Like many, I watched the replays of William and Kate’s wedding that dominated TV for the past few days. They seem to be a nice couple and I enjoyed seeing them being happy together. I was also fascinated by the event itself. Flawlessly executed and praised by all, it represents a perfect example of what we all strive for in the asset management community.
Obviously, this was a unique and special event. They also spent $30 million dollars. So maybe I shouldn’t be impressed that everything worked out perfectly. But we have all seen unique and special asset management projects where a lot of money was spent to do it right, yet they were far less successful. Just think about the bumpy startups that are common after major facility shutdowns and the frustrations that often accompany the rollout of many new IT solutions.
Documenting lessons learned at the end of a project is always a good practice. So, what might we learn from the royal wedding? First, I think it validates the benefits that can be achieved through an emphasis on good planning and flawless execution. While the time between their engagement and the wedding was rather short, plans were still made with excruciating detail. Everyone knew to the minute when the bridal party would arrive at Westminster Abbey, depart for Buckingham Palace, and even kiss on the balcony. Likewise, everyone seemed to know their specific assignments, from the flower girls to the Queen. And interviews with various parties demonstrated how much the key groups practiced to ensure a perfect outcome.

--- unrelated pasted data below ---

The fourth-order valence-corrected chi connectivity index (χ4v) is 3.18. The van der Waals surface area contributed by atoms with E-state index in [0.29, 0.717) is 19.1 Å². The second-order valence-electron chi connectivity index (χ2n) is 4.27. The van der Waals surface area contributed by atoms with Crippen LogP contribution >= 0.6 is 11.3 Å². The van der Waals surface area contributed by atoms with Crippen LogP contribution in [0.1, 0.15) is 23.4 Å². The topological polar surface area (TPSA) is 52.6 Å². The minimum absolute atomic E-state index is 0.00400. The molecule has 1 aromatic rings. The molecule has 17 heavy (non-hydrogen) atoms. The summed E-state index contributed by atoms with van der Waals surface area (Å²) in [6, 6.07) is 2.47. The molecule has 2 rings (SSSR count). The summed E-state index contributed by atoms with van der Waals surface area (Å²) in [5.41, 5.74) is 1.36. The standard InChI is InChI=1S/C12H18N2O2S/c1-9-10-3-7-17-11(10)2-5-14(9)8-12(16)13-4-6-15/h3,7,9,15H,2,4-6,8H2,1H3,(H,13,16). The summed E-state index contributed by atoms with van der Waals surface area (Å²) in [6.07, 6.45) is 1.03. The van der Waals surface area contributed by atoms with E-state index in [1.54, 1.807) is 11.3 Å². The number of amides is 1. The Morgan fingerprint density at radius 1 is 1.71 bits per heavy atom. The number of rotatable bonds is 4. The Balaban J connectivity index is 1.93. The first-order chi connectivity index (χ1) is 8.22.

The second lesson is more subtle, but probably more important – the wedding was a success because everyone wanted it to be a success. The British monarchy and government obviously wanted a perfect event to show the world that all is well in their country and that the future remains bright. The British people are rightfully proud of William and Kate and wanted a perfect wedding to showcase them to the world. The world views William and Kate as the perfect, fairy tale couple and wanted a perfect wedding to keep this dream alive. Given this environment, who could be surprised that a late flyover of planes simply became a cherished opportunity for a second kiss.
The challenges may be different for asset management projects, but the importance of engendering a desire for success is the same. Like the phrase – “There are no balls or strikes until the umpire calls them” – project success is always in the eye of the customer. Getting someone on your side beforehand is a lot easier than convincing them of success after the fact. More importantly, people who have a vested interest in your success will help you avoid failure, overtly and through tolerance for minor problems.